Judging by recent reports, G20 countries are about to regulate cryptocurrencies. They have signed a joint declaration in Buenos Aires which promises to regulate cryptocurrencies and combat its use for money laundering and financing terrorism. They will follow the standards of FATF (Financial Action Task Force).
“We will regulate crypto-assets for anti-money laundering and countering the financing of terrorism in line with FATF standards, and we will consider other responses as needed,” reads the declaration.
G20 focus on crypto
According to the G20 declaration, the countries would also continue to monitor the global economy, which is rapidly digitalizing, adding that it “would seek a consensus-based solution to address the impacts of the digitization of the economy on the international tax system with an update in 2019 and a final report in 2020.”
The forum had commissioned its regulator. The Financial Stability Board (FSB), headed by Mark Carney, Governor of the Bank of England, who is a fan of strict monitoring of the crypto markets to develop a framework for monitoring the crypto sector.
“The objective of the framework is to identify any emerging financial stability concerns in a timely manner. To this end, it includes risk metrics that are most likely to highlight suck risks, using data from public sources where available,” the FSB framework reads.
Regulate crypto just like they regulate banks?
However, This agreement comes as no surprise as the G20 had already announced the news earlier this year. Crypto enthusiasts were familiar with their willingness to regulate crypto-based assets by the end of this year. It is weird to see nations this big to brag about strictly regulating cryptocurrencies. Wouldn’t it be better to regulate banks and their fiat-based assets thoroughly first? Moreover, only then move on to regulating crypto? They are so concerned about money laundering or terrorism in crypto. Could it be that they don’t see further than their nose? Alternatively, if they are going to regulate crypto just like they are monitoring their banks, then there is no need for a regulation which doesn’t work. The incident with Danske Bank when billions of dollars were laundered through the bank still is believed to be one of the biggest in the world. The Danske scandal involved 32 currencies, companies from Cyprus, the British Virgin Islands and Seychelles. Customers of the Estonian branch have been traced to Russia, Azerbaijan, and Ukraine.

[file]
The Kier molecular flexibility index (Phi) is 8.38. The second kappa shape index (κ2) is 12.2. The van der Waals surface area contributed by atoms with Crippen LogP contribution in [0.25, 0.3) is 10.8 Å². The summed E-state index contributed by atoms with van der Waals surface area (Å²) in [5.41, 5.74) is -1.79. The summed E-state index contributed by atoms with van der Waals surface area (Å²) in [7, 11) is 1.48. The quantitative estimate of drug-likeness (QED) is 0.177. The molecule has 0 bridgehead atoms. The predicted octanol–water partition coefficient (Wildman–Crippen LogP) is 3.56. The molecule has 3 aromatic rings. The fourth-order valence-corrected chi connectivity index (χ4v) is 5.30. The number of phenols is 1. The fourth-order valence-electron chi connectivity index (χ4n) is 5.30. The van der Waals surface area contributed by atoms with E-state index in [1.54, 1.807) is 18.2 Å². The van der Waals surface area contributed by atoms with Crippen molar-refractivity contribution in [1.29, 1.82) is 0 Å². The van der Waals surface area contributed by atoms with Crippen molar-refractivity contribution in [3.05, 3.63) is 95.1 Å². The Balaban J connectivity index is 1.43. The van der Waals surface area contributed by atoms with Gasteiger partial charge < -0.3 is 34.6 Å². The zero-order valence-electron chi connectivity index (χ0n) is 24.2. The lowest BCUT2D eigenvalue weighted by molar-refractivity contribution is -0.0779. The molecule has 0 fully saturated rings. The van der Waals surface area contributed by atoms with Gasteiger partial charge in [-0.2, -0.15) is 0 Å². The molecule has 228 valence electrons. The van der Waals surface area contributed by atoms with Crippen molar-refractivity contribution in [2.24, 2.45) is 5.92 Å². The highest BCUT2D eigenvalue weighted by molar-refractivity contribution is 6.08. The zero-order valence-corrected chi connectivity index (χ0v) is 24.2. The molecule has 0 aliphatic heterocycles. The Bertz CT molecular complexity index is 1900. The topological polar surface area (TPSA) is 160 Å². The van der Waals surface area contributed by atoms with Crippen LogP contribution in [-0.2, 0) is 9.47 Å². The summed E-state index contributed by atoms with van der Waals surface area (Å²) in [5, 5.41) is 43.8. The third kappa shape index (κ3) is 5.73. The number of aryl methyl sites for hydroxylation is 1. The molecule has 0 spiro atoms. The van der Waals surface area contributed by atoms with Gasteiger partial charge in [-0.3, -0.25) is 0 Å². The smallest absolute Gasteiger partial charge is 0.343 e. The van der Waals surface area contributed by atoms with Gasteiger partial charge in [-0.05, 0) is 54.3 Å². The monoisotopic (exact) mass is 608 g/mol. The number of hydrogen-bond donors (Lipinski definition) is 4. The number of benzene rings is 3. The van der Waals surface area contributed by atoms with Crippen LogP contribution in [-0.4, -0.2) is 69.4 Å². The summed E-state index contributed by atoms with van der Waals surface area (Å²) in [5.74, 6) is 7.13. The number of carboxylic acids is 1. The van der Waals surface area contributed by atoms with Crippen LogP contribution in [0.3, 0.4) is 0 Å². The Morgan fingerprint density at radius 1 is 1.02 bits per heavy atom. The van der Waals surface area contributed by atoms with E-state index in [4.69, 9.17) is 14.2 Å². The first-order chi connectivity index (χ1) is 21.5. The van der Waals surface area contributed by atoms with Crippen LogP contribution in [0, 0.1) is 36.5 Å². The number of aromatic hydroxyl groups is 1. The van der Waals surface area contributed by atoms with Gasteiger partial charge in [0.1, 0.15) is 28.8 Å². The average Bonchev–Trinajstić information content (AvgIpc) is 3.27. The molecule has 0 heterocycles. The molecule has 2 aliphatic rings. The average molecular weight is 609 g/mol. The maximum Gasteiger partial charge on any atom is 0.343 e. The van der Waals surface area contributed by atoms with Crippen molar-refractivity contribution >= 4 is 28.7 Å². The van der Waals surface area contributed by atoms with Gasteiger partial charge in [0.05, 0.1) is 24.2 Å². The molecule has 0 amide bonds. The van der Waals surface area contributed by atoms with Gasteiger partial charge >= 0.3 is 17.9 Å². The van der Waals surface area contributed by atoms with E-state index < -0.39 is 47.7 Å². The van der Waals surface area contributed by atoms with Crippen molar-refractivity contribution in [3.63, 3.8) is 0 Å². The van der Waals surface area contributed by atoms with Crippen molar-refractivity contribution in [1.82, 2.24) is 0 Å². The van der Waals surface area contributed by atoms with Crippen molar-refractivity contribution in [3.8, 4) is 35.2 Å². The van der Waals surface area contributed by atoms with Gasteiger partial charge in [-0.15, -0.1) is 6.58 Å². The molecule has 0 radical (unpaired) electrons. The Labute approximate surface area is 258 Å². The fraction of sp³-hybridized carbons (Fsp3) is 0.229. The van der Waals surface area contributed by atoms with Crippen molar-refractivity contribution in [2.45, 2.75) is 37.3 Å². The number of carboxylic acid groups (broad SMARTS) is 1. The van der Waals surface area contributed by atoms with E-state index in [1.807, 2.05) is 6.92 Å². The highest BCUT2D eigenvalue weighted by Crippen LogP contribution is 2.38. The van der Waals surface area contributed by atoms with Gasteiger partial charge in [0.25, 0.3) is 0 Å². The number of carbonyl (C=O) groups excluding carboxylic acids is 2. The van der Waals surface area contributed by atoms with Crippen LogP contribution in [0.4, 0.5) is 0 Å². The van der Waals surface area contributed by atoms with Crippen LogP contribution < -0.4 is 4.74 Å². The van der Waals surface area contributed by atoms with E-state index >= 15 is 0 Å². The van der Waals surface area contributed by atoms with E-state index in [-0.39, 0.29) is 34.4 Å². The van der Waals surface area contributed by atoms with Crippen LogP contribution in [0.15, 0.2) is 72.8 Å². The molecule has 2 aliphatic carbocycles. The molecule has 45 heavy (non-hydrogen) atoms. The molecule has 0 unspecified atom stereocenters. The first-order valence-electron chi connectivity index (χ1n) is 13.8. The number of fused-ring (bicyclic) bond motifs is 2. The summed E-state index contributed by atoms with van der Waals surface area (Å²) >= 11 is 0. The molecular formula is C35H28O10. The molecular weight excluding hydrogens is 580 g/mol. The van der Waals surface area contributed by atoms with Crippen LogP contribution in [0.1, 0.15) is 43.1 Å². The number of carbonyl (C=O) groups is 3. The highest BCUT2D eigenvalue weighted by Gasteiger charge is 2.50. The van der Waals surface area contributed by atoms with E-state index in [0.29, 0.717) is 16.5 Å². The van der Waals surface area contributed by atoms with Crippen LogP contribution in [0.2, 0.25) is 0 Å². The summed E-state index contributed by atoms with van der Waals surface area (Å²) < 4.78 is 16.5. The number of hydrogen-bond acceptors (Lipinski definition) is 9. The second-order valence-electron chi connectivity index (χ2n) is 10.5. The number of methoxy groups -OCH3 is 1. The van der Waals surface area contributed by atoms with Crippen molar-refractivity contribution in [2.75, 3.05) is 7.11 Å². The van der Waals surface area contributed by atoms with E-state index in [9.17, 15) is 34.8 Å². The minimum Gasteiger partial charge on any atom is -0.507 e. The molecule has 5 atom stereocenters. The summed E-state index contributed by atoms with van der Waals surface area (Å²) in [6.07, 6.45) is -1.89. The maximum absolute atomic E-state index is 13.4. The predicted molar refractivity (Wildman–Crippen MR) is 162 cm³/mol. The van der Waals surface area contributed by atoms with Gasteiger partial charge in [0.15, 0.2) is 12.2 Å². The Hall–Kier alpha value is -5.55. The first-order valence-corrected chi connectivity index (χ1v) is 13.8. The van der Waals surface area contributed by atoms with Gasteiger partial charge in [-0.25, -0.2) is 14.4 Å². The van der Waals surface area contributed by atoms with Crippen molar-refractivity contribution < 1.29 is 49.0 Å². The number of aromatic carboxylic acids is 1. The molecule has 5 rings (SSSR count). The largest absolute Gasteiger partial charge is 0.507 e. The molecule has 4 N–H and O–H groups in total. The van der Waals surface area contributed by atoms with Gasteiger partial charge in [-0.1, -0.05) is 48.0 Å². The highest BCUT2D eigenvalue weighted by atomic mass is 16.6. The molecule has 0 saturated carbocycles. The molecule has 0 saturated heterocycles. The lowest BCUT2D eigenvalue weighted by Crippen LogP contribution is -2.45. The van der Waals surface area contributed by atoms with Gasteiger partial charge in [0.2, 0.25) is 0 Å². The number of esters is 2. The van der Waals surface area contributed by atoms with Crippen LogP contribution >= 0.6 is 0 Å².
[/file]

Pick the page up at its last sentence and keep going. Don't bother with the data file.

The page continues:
One scheme run through the branch reportedly involved Azerbaijan’s ruling elite, and a $2.9bn (£2.2bn) fund used to pay European politicians and lobbyists. Now tell me again – what were they going to regulate?
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